Thanks to gadgetoid for the original tip !

Dropping the wires on the Raspberry PI

Testing the RPi for some remote sensing application I needed to use a wireless connection as it would have been a pain to reach with an Ethernet cable.


  • Raspberry Pi Series B 512MB
  • Raspbian 3.6.11+ Kernel
  • Comfast 802.11n – Realtek RTL8188CUS WLAN Adapter

Install WPA Supplicant

sudo apt-get install wpasupplicant

Check for the USB adapter

sudo lsusb
This should show output similar to this (depending on your USB adapter)
Bus 001 Device 004: ID 0bda:8176 Realtek SemicondRTL8188CUSuctor Corp. 802.11n WL:AN Adapter

Generate PSK Key

If you want to use the cleartext PSK you could probably skip this step.
This should show output similar to this:

Edit network configuration

sudo vim /etc/network/interfaces
auto wlan0
allow-hotplug wlan0
iface wlan0 inet dhcp
wpa-ssid "YOUR_SSID"
wpa-psk c885c4288a0c68b989289586cb075c0ccd1729d2c035820d02ed813fc729f317

Finish off

sudo shutdown -h now
Unplug ethernet cable
Power up the RPi and you should see another wireless DHCP assignment on the router

Webserver and database combination on Raspberry Pi

My normal combination on the big-server side would be Apache + MySQL (or PostgreSQL), but on the RPi this seems to be absolute overkill. For data-logging operations I would not use the local system anyway (looking at MQTT as well as Remote MongoDB datastore via REST Webservices).

After some poking around and reading up on the options I decided to go for the following combo: LightHTTPD + SQLite. Both are lightweight replacement of their fully-featured big-server counterparts (Apache HTTP & MySQL) and have very familiar configurations. There would be other options that have even less resource usage, but I really don’t have the time to start from scratch somewhere.

Another reason to go for this combination is that these are very well supported systems with regular security audits. Even though I am not planning to use my RPi’s for anything mission-critical this is always worth a consideration as you don’t need to unnecessarily introduce vulnerabilities to your network.

Install & configure LightHTTPD

sudo apt-get install lighttpd php5 php5-cgi php5-sqlite
sudo lighty-enable-mod fastcgi
sudo lighty-enable-mod fastcgi-php

Further config changes can be also made via the config file.
sudo vim /etc/lighttpd/lighttpd.conf
sudo service lighttpd force-reload

Install & configure SQLite

sudo apt-get install sqlite3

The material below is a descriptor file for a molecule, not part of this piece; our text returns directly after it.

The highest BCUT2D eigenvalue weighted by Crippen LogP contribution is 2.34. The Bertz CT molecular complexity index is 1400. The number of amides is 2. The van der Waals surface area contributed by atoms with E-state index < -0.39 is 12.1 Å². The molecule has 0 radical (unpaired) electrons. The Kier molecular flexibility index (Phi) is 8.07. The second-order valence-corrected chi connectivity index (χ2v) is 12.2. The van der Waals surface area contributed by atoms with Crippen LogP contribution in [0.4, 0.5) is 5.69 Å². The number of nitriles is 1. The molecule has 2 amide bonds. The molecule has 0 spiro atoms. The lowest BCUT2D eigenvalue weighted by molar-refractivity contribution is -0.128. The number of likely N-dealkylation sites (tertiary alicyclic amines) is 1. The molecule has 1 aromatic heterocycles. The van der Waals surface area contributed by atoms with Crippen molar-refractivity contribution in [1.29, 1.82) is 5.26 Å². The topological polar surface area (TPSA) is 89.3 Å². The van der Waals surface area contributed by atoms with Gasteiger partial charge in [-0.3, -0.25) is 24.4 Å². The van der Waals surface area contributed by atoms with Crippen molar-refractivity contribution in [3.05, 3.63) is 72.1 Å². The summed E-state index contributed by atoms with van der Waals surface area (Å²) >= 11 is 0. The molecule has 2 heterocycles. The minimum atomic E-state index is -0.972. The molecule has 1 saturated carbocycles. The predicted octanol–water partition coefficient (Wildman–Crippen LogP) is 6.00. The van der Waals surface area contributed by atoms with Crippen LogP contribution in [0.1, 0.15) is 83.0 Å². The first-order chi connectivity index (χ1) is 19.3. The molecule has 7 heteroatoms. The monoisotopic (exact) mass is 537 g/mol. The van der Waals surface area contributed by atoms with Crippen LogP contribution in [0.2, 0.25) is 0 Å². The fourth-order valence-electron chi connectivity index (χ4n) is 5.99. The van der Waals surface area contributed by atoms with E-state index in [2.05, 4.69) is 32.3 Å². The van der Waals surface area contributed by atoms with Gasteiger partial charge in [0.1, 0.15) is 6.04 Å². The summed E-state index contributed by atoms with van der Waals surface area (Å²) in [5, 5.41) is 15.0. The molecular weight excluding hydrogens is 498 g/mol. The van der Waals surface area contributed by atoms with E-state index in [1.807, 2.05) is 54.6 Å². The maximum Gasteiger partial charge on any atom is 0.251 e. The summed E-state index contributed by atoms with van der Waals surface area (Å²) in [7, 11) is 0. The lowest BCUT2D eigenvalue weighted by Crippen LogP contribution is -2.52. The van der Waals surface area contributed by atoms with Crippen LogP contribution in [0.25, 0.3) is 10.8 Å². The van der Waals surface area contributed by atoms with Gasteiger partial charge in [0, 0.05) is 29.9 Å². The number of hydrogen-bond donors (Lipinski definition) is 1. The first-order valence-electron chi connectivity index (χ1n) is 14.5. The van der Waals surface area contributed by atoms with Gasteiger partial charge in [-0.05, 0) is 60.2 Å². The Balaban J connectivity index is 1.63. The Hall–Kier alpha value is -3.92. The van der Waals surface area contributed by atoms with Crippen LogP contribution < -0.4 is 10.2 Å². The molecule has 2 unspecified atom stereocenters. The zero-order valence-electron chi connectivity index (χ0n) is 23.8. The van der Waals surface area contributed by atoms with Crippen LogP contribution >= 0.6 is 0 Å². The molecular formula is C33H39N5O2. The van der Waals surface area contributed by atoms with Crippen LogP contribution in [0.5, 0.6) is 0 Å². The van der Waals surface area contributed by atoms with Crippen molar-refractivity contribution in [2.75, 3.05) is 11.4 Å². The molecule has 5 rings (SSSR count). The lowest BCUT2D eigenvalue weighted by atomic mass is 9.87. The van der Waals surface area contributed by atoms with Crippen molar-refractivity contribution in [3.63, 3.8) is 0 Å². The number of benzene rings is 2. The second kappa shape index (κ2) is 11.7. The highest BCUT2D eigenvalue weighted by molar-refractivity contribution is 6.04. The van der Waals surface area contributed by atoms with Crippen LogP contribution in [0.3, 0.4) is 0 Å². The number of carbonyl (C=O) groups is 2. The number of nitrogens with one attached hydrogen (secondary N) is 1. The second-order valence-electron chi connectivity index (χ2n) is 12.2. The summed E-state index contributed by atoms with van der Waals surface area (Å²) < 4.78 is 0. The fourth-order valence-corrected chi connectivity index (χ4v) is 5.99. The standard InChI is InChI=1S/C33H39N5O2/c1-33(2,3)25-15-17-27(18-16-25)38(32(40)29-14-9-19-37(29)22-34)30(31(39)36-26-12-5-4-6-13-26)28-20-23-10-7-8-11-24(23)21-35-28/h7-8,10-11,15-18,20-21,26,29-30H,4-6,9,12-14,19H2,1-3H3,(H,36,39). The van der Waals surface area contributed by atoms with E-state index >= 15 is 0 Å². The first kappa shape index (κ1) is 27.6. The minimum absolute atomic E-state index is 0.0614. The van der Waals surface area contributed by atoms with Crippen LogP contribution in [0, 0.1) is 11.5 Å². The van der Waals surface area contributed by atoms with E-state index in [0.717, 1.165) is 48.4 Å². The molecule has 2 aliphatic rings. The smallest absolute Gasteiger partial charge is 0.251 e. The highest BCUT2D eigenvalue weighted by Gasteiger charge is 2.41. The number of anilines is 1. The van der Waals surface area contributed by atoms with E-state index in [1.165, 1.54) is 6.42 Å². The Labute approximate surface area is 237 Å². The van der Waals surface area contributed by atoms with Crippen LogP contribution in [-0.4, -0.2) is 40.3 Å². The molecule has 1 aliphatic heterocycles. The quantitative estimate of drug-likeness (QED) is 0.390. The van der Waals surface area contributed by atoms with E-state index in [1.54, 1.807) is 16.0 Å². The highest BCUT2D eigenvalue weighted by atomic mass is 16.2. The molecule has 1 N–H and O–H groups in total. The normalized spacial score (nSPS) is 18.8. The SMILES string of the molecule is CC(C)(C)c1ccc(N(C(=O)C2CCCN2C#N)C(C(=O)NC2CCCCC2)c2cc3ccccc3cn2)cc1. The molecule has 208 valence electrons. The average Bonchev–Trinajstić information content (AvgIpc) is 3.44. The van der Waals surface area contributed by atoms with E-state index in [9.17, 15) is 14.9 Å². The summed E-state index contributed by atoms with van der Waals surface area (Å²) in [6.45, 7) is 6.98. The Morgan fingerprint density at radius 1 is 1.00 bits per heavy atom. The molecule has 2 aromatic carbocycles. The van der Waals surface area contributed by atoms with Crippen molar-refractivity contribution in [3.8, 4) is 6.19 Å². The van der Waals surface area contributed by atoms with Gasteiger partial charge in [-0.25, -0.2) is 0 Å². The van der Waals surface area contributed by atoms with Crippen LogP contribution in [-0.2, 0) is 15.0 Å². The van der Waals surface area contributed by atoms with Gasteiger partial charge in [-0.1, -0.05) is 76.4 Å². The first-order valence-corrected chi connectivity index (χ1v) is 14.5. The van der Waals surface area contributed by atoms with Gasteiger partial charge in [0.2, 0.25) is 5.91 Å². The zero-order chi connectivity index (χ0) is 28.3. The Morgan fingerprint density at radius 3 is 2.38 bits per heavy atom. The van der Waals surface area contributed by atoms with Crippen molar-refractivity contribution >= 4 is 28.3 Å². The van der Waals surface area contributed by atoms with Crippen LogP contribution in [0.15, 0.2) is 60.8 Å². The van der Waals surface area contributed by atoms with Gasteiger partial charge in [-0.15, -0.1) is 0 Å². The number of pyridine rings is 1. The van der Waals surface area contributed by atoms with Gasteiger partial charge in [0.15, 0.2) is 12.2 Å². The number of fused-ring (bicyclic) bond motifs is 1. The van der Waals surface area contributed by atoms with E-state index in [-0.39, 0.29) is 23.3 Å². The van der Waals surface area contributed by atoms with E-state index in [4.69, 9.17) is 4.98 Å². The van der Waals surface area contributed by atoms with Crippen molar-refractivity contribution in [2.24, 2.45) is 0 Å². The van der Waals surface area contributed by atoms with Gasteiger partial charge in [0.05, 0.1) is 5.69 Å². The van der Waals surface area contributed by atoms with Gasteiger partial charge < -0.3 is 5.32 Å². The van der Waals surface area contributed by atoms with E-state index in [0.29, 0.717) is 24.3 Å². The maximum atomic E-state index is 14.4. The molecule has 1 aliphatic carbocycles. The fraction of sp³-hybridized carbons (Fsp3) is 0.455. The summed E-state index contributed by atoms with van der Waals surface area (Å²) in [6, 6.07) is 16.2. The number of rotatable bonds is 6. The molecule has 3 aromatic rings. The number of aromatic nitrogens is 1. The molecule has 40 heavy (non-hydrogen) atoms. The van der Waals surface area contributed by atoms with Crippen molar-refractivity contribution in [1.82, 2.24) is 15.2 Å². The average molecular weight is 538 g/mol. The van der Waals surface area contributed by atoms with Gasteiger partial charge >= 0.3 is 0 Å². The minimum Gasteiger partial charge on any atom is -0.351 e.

sqlite3 /home/username/database_name.db

All other commands are standard SQL from the ‘sqlite>’ command prompt or via SQL scripts like
sqlite3 /home/username/database_name.db < sql_script.sql

Access Databases from the webserver (using PHP)

< ?php $db = new SQLite3('mysqlitedb.db'); $results = $db->query('SELECT bar FROM foo');
while ($row = $results->fetchArray()) {

See PHP: SQLite3::query – Manual for more details.

Raspberry Pi – Raspbian post install tasks

The Raspbian Install process is fairly well documented using the Raspbian Installer. This is just to document common tasks after the stock install.

Install base utils

apt-get install sudo vim ntpdate git-core binutils make gcc ca-certificates rpi-update

Allow non-root user account access to ‘sudo’

adduser USERNAME sudo
For those Ubuntu users there is no ‘admin’ group in Raspbian (Debian Wheezy).

NTP time update

sudo rm /etc/localtime
sudo ln -s /usr/share/zoneinfo/Australia/Adelaide /etc/localtime
sudo ntpdate -u

Probably best to choose an NTP Server closest to your location or provided by your ISP

Firmware upgrade

EDIT (2014-03-31): rpi-update is now part of the Raspbian repositories and can be installed via apt-get install rpi-update (I have added this to the above line).

Note: unless you want the latest firmware this is not a necessary step as apt-get will update the firmware to the latest stable release.

Using Hexxeh updater.

Install dependencies

wget -O /usr/bin/rpi-update && sudo chmod +x /usr/bin/rpi-update
sudo rpi-update

Install WiringPi

Thanks to the excellent work of Gordon Henderson ( this is a C-based program to read/write to the Raspberry Pi GPIO pins.

cd /usr/share
git clone git://
cd wiringPi
git pull origin


wiringPi Build script

The wiringPi I2C helper libraries will not be built.

WiringPi library
[Compile] wiringPi.c
[Compile] wiringPiFace.c
[Compile] wiringSerial.c
[Compile] wiringShift.c
[Compile] gertboard.c
[Compile] piNes.c
[Compile] lcd.c
[Compile] piHiPri.c
[Compile] piThread.c
[Compile] wiringPiSPI.c
[Compile] softPwm.c
[Compile] softServo.c
[Compile] softTone.c
[Link (Dynamic)]

GPIO Utility
[Compile] gpio.c

All Done.

Testing the install

gpio readall


| wiringPi | GPIO | Name   | Mode | Value |
|      0   |  17  | GPIO 0 | IN   | Low   |
|      1   |  18  | GPIO 1 | IN   | Low   |
|      2   |  21  | GPIO 2 | IN   | Low   |
|      3   |  22  | GPIO 3 | IN   | Low   |
|      4   |  23  | GPIO 4 | IN   | Low   |
|      5   |  24  | GPIO 5 | IN   | Low   |
|      6   |  25  | GPIO 6 | IN   | Low   |
|      7   |   4  | GPIO 7 | IN   | Low   |
|      8   |   0  | SDA    | ALT0 | High  |
|      9   |   1  | SCL    | ALT0 | High  |
|     10   |   8  | CE0    | ALT0 | High  |
|     11   |   7  | CE1    | ALT0 | High  |
|     12   |  10  | MOSI   | ALT0 | Low   |
|     13   |   9  | MISO   | ALT0 | Low   |
|     14   |  11  | SCLK   | ALT0 | Low   |
|     15   |  14  | TxD    | ALT0 | High  |
|     16   |  15  | RxD    | ALT0 | High  |